In September, the US announced eased restrictions on business and travel with Cuba, the latest move by President Barack Obama to improve relations with the country.

US businesses will now be allowed to open up locations in Cuba.

For its part, the Cuban government has consistently blamed the situation on the US and its immigration policies that favour Cubans.

Specifically the Cuban Adjustment Act and the famed “wet foot, dry foot” policy, which give Cubans who reach US soil automatic legal residency and the right to apply for citizenship.

This, the Castro Government says, is the carrot in Washington’s policy towards Cuba (the trade embargo on the island being the stick).

In fact, the number of Cubans making the vast trip from the Andes up to the US-Mexico border has risen significantly since the detente between the US and Cuba was announced on 17 December last year.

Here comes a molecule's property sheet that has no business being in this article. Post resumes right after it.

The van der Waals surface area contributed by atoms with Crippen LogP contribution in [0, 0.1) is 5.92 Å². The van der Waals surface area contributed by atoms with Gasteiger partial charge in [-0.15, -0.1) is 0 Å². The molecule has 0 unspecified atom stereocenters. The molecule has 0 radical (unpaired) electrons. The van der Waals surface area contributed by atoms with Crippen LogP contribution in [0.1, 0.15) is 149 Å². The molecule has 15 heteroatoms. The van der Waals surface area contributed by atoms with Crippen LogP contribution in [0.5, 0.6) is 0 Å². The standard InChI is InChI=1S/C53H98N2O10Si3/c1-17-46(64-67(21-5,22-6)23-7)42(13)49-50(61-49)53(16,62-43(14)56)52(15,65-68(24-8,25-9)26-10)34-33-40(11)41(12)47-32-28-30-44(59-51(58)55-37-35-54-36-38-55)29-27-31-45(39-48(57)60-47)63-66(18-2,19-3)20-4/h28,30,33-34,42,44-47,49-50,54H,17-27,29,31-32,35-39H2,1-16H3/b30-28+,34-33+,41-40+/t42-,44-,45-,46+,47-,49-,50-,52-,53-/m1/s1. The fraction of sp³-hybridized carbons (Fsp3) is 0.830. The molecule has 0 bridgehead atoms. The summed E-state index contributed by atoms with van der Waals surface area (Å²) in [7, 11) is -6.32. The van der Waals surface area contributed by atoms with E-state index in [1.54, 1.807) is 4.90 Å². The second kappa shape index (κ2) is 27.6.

Many Cubans fear the days of their special privileges in the US are numbered and those who want to get to the US to claim residency now see it as a race against time.

With Ecuador closing one loophole and Nicaragua posting troops to its border with Costa Rica in the continuing impasse over the stranded immigrants, it certainly seems that Cuba’s allies intend to make that journey even harder.

Hundreds Gather in Cuba in Frustration at Ecuador Visa Rule

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ABC News

Hundreds of angry Cubans gathered in front of Ecuador’s embassy in Havana on Friday in an unusual public display of discontent. They said they were frustrated by Ecuador’s new rule that Cubans need a visa to visit — a move that complicates both legitimate travel and efforts to reach the United States.